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Cop speaks out against ticket quotas, gets fired

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Each time we get stopped for something innocuous, we get the feeling that traffic cops have citation quotas they have to meet every month. But each time we we bring it up, they deny it. Now an Auburn, Ala. officer has come clean — and got fired for the effort.

“When I first heard about the quotas I was appalled,” says former Auburn police officer Justin Hanners, who eventually got disgusted being told to hassle residents. “I got into law enforcement to serve and protect, not be a bully,” he told ReasonTV.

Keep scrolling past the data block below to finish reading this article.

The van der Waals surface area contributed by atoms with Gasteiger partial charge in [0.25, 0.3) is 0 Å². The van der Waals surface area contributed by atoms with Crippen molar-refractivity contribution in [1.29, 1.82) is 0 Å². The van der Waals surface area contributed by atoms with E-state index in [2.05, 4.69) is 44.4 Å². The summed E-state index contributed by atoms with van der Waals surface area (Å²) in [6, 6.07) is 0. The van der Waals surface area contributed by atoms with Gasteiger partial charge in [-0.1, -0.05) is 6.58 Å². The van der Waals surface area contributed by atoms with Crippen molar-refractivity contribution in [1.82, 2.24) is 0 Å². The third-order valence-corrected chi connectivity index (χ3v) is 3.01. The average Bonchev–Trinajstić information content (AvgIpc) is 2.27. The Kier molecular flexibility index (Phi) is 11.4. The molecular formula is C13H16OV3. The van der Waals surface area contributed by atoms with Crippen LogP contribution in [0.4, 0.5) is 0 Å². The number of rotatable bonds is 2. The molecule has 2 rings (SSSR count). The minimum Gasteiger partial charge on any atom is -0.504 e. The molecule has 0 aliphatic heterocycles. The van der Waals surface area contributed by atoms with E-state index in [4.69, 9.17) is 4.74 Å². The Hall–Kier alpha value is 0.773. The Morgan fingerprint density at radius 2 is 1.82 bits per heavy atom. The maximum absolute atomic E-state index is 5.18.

He claimed — and audio recordings confirm — that each officer had to 100 contacts every month, in the form of arrests, citations, warnings and interviews, which, for the entire department comes to 72,000 per year in a town of 50,000 residents.

“There are not that many speeders, there are not that many people running red lights to get those numbers, so what [the police] do is they lower their standards,” says Hanners. That led to the department encouraging officers to arrest people that Hanners “didn’t feel like had broken the law.”

Radley Balko, author of “Rise of the Warrior Cop,” says that this is more than a nuisance, it’s also a public safety issue.

“You have a policy that encourages police to create petty crimes and ignore serious crimes, and that’s clearly the opposite of what we want our police to be doing,” Balko told Reason.

Watch the video from ReasonTV


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